While most kids spend their teenage years praying for high school to end, Justin Timberlake spent his grasping for the spotlight from fellow members of the Mickey Mouse Club, and later from the famed boy band N*Sync.
With his follow up to 2002’s Justified, Timberlake’s FutureSex/LoveSounds is his album to self discovery.
After releasing Justified, which produced four major hits, he shed his dreamy boy band image and marketed himself as a credible artist, instead of a record label puppet as some claimed.
Timberlake takes the liberties presented to him with this new credibility to experiment with a variety of sounds on FutureSex/LoveSounds.
Generally seen as a pop artist, Timberlake tries to avoid being labeled by trying out various styles on his new album ranging from funk to hip hop to gospel.
With the help of mega producer Timbaland, who is responsible for Timberlake’s most memorable song from Justified, “Cry Me a River,” and reviving Nelly Furtado’s career with this summer’s hit “Promiscuous,” the most important thing he helps Timberlake do on this album is have fun.
Timbaland’s signature beats are most evident in the album’s singles “SexyBack” and “My Love.”
In “SexyBack,” Timberlake pushes the sexual envelope to a pseudo-sadomasochistic level as he taunts in a robotic voice, “You see these shackles baby I’m your slave/I’ll let you whip if I misbehave.”
With a popping synth beat and Timbaland commanding to “get your sexy on,” it is no wonder this song became an immediate dance club hit.
“My Love,” is the closest to a ballad, next to his Donny Hathaway tribute song “(Another Song) All Over Again” in which he highlights his vocal abilities by delicately letting his falsetto voice flow over a tinkling piano.
“My Love” presents an interesting contrast between Timberlake’s soft voice and the strong snare and synthesizer beat which underlies it.
Reaching for the same emotions that brought about “Cry Me a River,” Timberlake sings about another situation of unfaithfulness in “…What Goes Around…Comes Around.” In this seven minute epic, the song is introduced with a sitar creating a Middle Eastern beat. The story revolves around a woman who cheated on him and who ultimately gets cheated on by her new lover.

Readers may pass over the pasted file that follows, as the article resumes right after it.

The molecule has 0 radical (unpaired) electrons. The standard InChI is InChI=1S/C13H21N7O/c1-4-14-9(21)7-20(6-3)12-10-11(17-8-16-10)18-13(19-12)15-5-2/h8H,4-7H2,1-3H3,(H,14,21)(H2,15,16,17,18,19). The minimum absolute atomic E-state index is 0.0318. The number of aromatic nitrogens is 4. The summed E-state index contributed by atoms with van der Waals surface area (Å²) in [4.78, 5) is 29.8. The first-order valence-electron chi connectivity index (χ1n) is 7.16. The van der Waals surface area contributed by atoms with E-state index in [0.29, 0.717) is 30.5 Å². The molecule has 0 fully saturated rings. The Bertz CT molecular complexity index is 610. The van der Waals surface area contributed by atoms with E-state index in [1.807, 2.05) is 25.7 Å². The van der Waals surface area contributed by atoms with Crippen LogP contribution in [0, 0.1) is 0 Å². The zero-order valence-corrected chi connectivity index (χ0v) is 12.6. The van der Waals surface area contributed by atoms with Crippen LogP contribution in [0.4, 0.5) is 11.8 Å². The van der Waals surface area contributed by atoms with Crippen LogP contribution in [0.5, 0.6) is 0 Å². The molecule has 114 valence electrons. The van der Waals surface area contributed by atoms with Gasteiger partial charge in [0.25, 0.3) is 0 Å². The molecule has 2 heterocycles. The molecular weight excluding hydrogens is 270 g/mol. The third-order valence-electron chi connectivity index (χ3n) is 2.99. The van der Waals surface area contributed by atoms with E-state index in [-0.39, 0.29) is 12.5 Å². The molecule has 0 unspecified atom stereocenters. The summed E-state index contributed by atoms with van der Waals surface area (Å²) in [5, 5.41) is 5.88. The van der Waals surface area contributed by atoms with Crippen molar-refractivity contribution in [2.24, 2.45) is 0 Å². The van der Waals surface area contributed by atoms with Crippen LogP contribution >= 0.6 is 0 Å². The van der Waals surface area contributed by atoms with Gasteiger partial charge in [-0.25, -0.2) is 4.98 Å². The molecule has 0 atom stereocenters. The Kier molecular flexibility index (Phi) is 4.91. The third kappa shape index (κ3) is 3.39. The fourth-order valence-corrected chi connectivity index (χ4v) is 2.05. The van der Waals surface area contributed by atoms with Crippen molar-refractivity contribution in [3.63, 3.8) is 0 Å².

In a few songs, Timberlake follows in the foot steps of sex icon Prince. With elements of funk, load moans, and blunt statements of his love of women, “Sexy Ladies,” “Until the End of Time,” and “Damn Girl,” are undeniably fashioned after the androgynous Prince.
Obviously an experiment on Timberlake’s part, since he strays from the formula that normally produces his hits, he does not take the songs to lengths they could reach. The lyrics are immature and where the beat could be funkier it becomes monotonous and repetitive, occasionally leaving the listener bored.
On the other hand, “LoveSounds…I Think That She Knows,” leaves no room for boredom. In its seven minutes it shows all the different sides of Timberlake. The song starts off as a dance track with a strong drum beat and accented with a beautiful string section, and later fades to a funky guitar as Timberlake shows off his beat-boxing skills.
Later, with a breezy guitar riff, the song changes to a smooth R&B track with Timberlake tenderly cooing, “she’s got me love-stoned and I think that she knows.”
“Losing My Way,” which features Three Six Mafia rhyming to a hip-hop beat, deceives the listener into thinking they are listening to a rap song, when it slowly turns into the most inspiring song on the album. Timberlake narrates a story about a man named Bob who loses everything in his life because of his addiction to crack.
With the music fading out and the song being stripped down to hand clapping and the help of a choir, Timberlake pleads “There’s gotta be a heaven somewhere/Can you save me from this hell/Can anybody out there feel me/Cause I can’t seem to feel myself.”
Though Timberlake sings about losing his way, this album proves, as an artist, he’s slowly trying to find it.